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#LowestoftDaysOfChristmas 10th day.. FROM SWAN INN and CROMWELL's HQ to well loved shops in many guises. Nos. 41-42 High Street, as seen today, are replacement buildings for "The Swan" inn, which once occupied the site and served as one of Lowestoft's premier hostelries during the 16th and 17th centuries. It was where Oliver Cromwell stayed overnight on 14 March 1643/44, when he came to Lowestoft (from Cambridge) with a force of cavalry, having heard tell of a shipment of arms either entering or leaving the town (it has never been established which). He arrested a number of Royalist sympathisers, both local and from out of town - including the Vicar, James Rous - and returned to Cambridge with them. They spent a period of house-arrest there, before being released.

In December 1584, George Phifeld (merchant) conveyed the premises to John Archer of London (fishmonger) - the latter having been identified as the largest exporter, at the time, of red herrings from Great Yarmouth. Part of the deal was for Phifeld to supply Archer with twenty lasts of high-quality "reds" (200,000 fish) - the nature of cure and packaging being itemised in the manorial record of exchange. The Archer family remained as tenants until the 1630s, when the messuage changed hands.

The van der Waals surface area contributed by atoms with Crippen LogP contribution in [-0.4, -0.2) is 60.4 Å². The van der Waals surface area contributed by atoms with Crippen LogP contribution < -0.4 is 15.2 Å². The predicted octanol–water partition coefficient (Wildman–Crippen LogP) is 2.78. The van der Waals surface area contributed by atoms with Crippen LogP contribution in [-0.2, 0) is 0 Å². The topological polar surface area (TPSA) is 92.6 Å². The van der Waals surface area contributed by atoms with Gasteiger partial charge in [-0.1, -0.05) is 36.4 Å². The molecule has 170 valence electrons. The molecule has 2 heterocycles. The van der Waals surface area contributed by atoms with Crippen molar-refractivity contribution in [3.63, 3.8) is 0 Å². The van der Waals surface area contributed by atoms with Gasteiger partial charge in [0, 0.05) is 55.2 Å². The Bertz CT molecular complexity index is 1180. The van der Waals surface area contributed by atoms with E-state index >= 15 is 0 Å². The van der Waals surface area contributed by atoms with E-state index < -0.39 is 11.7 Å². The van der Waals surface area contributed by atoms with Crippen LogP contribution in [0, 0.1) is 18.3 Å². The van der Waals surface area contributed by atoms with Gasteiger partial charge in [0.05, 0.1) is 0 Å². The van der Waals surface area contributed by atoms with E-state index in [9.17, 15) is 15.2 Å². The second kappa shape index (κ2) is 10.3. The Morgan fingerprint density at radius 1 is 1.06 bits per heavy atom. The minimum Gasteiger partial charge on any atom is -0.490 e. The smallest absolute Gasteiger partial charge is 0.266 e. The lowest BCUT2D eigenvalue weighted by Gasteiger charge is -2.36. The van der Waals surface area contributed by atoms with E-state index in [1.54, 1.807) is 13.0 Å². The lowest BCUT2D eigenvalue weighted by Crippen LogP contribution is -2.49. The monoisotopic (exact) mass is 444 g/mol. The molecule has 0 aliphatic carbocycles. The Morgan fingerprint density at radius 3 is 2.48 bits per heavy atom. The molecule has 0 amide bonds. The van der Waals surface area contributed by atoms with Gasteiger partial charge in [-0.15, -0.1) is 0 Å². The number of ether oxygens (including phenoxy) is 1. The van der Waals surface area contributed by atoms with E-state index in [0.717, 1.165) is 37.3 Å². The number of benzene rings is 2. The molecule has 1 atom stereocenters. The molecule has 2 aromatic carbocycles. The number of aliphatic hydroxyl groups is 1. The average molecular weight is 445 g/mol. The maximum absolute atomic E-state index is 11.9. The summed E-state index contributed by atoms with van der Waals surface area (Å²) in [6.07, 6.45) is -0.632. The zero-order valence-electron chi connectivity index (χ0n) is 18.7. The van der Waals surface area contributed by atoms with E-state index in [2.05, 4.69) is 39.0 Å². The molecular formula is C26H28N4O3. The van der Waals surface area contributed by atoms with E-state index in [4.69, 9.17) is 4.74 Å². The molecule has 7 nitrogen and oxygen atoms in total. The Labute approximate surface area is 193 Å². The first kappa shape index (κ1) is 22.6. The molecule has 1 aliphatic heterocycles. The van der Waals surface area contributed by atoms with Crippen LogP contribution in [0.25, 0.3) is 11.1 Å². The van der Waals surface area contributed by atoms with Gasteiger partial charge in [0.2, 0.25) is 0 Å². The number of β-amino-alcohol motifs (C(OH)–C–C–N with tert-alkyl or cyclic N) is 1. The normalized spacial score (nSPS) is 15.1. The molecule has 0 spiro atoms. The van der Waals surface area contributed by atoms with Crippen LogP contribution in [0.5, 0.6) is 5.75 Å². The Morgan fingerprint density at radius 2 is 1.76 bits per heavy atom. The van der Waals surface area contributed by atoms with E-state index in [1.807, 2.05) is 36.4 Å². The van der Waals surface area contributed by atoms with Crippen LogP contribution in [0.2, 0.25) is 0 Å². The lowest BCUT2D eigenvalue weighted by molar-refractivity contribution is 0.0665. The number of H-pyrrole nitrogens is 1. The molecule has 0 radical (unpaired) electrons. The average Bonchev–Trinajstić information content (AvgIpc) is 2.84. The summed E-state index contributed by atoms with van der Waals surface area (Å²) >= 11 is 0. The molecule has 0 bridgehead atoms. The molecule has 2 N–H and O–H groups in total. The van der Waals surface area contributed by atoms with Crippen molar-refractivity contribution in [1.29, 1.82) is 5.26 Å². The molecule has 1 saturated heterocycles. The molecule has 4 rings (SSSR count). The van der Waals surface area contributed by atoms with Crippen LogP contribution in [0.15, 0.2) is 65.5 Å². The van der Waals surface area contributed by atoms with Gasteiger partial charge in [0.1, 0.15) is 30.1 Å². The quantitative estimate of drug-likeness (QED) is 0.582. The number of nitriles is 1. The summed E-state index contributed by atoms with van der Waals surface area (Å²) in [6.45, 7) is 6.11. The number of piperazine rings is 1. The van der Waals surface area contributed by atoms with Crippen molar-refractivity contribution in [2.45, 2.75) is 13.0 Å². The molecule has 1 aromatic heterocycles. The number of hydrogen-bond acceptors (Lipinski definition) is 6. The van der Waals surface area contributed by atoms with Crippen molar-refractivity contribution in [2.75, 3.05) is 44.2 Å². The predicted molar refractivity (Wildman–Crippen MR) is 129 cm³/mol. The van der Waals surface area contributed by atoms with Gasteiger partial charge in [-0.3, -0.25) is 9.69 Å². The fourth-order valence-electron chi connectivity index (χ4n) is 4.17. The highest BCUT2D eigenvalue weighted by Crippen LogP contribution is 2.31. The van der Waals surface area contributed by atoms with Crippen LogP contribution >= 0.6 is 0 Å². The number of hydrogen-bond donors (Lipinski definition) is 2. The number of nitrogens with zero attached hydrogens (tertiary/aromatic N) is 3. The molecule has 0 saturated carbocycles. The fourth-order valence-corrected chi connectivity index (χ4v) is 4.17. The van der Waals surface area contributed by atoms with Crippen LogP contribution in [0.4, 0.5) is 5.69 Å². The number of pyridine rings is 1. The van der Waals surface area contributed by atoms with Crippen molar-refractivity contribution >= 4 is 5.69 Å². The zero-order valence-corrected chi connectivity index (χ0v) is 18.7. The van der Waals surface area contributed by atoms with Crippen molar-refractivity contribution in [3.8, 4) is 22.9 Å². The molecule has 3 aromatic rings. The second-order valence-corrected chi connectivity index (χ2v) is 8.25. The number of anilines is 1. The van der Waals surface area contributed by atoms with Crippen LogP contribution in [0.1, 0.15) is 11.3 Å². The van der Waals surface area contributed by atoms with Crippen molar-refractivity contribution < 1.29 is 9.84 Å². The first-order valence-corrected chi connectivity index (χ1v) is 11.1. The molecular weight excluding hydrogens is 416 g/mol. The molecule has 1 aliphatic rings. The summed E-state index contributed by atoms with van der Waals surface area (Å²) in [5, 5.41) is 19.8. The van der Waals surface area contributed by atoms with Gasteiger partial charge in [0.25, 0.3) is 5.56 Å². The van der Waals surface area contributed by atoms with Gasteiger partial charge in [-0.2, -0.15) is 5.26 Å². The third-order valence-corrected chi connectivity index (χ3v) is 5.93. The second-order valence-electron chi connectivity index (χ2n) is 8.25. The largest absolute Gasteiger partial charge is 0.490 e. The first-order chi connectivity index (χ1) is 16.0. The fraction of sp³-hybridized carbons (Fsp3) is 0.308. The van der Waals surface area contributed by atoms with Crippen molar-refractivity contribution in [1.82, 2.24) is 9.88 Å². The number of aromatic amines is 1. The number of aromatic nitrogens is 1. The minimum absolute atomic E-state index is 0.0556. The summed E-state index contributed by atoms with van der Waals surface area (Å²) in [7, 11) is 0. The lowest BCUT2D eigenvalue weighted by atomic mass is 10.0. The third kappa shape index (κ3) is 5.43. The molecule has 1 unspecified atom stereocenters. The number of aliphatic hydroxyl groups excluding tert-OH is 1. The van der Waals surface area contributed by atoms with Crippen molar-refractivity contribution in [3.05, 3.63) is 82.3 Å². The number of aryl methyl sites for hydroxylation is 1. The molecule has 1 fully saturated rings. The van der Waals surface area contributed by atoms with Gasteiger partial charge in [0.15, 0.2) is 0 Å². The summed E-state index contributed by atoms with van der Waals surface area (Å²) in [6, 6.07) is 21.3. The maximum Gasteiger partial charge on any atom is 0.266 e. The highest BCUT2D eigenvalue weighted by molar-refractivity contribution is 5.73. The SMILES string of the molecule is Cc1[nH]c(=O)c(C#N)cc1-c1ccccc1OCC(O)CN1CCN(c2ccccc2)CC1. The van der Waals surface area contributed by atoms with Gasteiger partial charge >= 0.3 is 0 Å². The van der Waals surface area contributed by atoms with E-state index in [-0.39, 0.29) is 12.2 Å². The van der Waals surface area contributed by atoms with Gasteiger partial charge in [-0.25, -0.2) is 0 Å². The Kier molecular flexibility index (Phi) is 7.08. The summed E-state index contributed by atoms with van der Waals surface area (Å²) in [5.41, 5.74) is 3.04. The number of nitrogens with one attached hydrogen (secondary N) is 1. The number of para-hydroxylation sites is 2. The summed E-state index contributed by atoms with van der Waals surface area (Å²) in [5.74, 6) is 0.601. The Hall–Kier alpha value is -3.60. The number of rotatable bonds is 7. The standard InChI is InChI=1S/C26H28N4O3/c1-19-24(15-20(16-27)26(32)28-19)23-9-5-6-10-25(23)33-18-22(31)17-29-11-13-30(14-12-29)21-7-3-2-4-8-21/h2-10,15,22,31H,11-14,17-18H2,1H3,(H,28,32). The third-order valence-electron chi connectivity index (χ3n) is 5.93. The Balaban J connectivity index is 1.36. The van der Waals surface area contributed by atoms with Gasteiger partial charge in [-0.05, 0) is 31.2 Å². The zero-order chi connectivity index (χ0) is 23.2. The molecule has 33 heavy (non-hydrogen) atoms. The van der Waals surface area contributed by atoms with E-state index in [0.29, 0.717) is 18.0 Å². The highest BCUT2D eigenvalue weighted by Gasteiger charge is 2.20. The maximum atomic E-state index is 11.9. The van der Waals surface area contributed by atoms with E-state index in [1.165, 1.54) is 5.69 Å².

In 1720, it was listed as being in the occupancy of John Hayward (mariner-merchant), who had died in June 1719 - an example, perhaps, of the manorial records not having kept pace with the realities of life (or death). He was responsible for endowing a bread charity in the town for the relief of local poor people.

What is now known as Mariner's Score (the footway linking the High Street with Whapload Road) was once called Swan Score, after the inn itself. CREDIT:David Butcher

TM5593NW HIGH STREET 914-1/8/24 (East side) 03/10/77 Nos.41 AND 42 


Pair of houses and shops, now 2 shops and 4 flats. Late C14, re-built C17, re-built again mid C19, altered C20. Brick. Asbestos slate and natural slate roofs. Double-pile plan. 3 storeys in 4 window bays. 2 late C20 ground-floor shop fronts. 4 top-hung late C20 casements to each of upper 2 floors, those to No.41 with rendered skewback arches. gabled roof with internal gable-end stacks. The rear pile is similar. Two 2-storey cross wings receded east from the rear: C20 details. INTERIOR. C20 details throughout except for the late C14 cellar under No.41. Limewashed brick. 2 compartments separated by a wide double-chamfered 4-centred brick arch. The south compartment has a flight of brick steps leading to the street, now blocked. The east and west walls are punctuated by 4-centred chamfered brick arches leading to small recessed chambers with barrel vaults. Each recess arch has an engaged circular respond with polygonal capitals. A forest of C20 brick piers supports the roof, from which the vault has been removed. The north compartment has a quadripartite brick vault with hollow-chamfered ribs on corbels. There are no wall niches or responds. In the north-east corner rises a brick winder staircase with moulded circular newel bricks. It is blocked at ceiling level. CREDIT: Historic England 


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